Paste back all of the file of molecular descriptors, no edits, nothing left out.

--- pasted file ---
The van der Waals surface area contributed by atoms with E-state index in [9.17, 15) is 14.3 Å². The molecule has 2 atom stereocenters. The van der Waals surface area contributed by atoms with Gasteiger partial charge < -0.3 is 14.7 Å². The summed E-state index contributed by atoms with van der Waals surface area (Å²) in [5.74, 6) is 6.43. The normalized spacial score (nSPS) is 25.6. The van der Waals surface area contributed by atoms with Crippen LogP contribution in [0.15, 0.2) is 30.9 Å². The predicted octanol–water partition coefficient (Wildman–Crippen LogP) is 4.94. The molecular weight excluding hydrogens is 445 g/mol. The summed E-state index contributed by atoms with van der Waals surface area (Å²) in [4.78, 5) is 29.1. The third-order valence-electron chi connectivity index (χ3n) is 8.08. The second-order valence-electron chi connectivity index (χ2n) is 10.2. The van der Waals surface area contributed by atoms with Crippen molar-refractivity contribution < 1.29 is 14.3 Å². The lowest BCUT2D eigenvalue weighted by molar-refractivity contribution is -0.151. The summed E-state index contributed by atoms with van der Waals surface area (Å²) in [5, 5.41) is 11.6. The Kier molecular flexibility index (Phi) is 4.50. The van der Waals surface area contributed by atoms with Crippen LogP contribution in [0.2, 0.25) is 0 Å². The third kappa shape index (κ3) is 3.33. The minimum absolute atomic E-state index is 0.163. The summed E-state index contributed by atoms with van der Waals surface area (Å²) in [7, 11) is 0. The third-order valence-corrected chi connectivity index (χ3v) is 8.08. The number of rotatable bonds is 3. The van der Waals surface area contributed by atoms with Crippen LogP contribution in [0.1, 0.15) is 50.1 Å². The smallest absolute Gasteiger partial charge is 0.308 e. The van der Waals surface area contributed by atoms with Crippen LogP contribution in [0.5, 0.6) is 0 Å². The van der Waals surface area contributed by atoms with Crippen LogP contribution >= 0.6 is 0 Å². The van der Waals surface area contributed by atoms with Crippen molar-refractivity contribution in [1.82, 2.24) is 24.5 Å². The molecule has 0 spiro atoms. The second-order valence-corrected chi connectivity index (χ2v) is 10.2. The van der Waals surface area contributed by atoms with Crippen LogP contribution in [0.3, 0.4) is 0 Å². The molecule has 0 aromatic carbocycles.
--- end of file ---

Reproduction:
The van der Waals surface area contributed by atoms with E-state index in [9.17, 15) is 14.3 Å². The molecule has 2 atom stereocenters. The van der Waals surface area contributed by atoms with Gasteiger partial charge < -0.3 is 14.7 Å². The summed E-state index contributed by atoms with van der Waals surface area (Å²) in [5.74, 6) is 6.43. The normalized spacial score (nSPS) is 25.6. The van der Waals surface area contributed by atoms with Crippen LogP contribution in [0.15, 0.2) is 30.9 Å². The predicted octanol–water partition coefficient (Wildman–Crippen LogP) is 4.94. The molecular weight excluding hydrogens is 445 g/mol. The summed E-state index contributed by atoms with van der Waals surface area (Å²) in [4.78, 5) is 29.1. The third-order valence-electron chi connectivity index (χ3n) is 8.08. The second-order valence-electron chi connectivity index (χ2n) is 10.2. The van der Waals surface area contributed by atoms with Crippen molar-refractivity contribution < 1.29 is 14.3 Å². The lowest BCUT2D eigenvalue weighted by molar-refractivity contribution is -0.151. The summed E-state index contributed by atoms with van der Waals surface area (Å²) in [5, 5.41) is 11.6. The Kier molecular flexibility index (Phi) is 4.50. The van der Waals surface area contributed by atoms with Crippen LogP contribution in [0.2, 0.25) is 0 Å². The third kappa shape index (κ3) is 3.33. The minimum absolute atomic E-state index is 0.163. The summed E-state index contributed by atoms with van der Waals surface area (Å²) in [7, 11) is 0. The third-order valence-corrected chi connectivity index (χ3v) is 8.08. The number of rotatable bonds is 3. The van der Waals surface area contributed by atoms with Crippen LogP contribution in [0.1, 0.15) is 50.1 Å². The smallest absolute Gasteiger partial charge is 0.308 e. The van der Waals surface area contributed by atoms with Crippen LogP contribution in [0.5, 0.6) is 0 Å². The van der Waals surface area contributed by atoms with Crippen LogP contribution >= 0.6 is 0 Å². The van der Waals surface area contributed by atoms with Crippen molar-refractivity contribution in [1.82, 2.24) is 24.5 Å². The molecule has 0 spiro atoms. The second-order valence-corrected chi connectivity index (χ2v) is 10.2. The van der Waals surface area contributed by atoms with Crippen LogP contribution in [0.3, 0.4) is 0 Å². The molecule has 0 aromatic carbocycles.